Green-fingered gardener Jordan Healey is on a mission to protect New Zealand's gardening heritage with his new online project dubbed Seed Savers NZ.
Although in its infancy, Jordan is keen to get in touch with other like-minded backyard horticulturists interested in preserving and sharing the dwindling stock of heirloom seeds.
The 17-year-old is using the power of social media to connect with people collecting heirloom seeds and his goal is simple - get people growing self-sustainable fruit and vegetables.
Jordan says the beauty of an heirloom seed is in its ability to yield sturdy stock that is full of flavour and with seeds that can be reproduced.
Many seeds available for sale are either genetically modified or inbred, he says, creating plants that produce inferior fruit or infertile seeds.
Varieties of food crops have dwindled since the Industrial Revolution and, in many cases, where there were once hundreds of assortments of a particular vegetable or fruit only 20 to 50 are available commercially.
The heirloom plant movement has gained momentum in reaction to this shortage and the nana and granddad vegetable gardens of old are making a comeback all over the world.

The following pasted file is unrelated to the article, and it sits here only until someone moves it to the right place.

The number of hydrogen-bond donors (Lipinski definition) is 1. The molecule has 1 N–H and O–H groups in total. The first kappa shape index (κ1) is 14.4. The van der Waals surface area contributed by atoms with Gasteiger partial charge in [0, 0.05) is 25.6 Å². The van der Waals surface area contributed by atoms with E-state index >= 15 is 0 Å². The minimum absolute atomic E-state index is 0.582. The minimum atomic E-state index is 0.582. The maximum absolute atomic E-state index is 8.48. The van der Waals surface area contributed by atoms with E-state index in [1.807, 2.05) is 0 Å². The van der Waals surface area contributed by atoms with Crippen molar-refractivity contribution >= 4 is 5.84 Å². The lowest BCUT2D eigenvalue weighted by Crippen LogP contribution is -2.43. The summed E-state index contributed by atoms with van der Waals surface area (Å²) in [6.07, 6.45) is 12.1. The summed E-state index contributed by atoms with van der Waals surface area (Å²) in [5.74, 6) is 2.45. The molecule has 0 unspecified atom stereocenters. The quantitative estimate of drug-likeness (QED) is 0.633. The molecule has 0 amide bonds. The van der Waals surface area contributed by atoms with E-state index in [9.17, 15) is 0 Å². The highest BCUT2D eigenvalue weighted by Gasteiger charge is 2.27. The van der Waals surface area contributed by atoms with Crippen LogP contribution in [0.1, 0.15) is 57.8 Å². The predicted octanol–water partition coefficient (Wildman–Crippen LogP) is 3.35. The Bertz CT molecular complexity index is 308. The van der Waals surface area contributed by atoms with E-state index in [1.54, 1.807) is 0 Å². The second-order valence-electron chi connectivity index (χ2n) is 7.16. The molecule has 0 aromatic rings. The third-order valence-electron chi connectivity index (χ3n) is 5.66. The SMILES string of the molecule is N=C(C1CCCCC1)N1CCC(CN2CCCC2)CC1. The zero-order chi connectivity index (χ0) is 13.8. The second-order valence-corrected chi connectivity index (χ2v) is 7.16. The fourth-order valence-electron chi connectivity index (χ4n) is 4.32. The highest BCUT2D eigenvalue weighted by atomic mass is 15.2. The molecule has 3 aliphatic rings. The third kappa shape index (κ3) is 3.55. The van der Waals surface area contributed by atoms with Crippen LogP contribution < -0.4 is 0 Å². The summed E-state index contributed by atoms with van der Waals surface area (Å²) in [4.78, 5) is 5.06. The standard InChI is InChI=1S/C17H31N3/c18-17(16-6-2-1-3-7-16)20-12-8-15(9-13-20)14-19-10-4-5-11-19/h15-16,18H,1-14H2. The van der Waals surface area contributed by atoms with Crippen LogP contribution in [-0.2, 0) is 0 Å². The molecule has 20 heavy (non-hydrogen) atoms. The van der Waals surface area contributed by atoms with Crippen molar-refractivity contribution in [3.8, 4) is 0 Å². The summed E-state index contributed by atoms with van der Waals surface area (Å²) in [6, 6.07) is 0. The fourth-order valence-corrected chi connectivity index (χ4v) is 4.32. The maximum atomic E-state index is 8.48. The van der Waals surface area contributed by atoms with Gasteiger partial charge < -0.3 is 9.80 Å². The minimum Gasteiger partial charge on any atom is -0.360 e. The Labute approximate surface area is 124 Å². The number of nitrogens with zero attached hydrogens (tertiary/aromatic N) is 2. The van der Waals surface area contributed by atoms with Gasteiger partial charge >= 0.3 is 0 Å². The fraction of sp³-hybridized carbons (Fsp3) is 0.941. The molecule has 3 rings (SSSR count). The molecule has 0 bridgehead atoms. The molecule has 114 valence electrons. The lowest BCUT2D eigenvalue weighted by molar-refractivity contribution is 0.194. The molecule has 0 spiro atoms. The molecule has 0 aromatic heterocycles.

A keen gardener from a very early age, Jordan says the gardening gene skipped a couple of generations before settling on him.
"My great-grandfather had a massive garden and he grew prize-winning orchids and the one on the other side grew prize-winning gladioli."
He bought his first heirloom seeds at a garden centre for $10 a packet several years ago and wondered how he could kick-off an initiative to grow cost-effective heritage plants.
Seed Savers was then born and Jordan hopes to grow the movement so more people can share and swap seeds at no cost, and, of course, enjoy the benefits of growing delicious fruit and vegetables.
For more information search for Seed Savers NZ on Facebook or contact Jordan at firstname.lastname@example.org or 022 608 3463.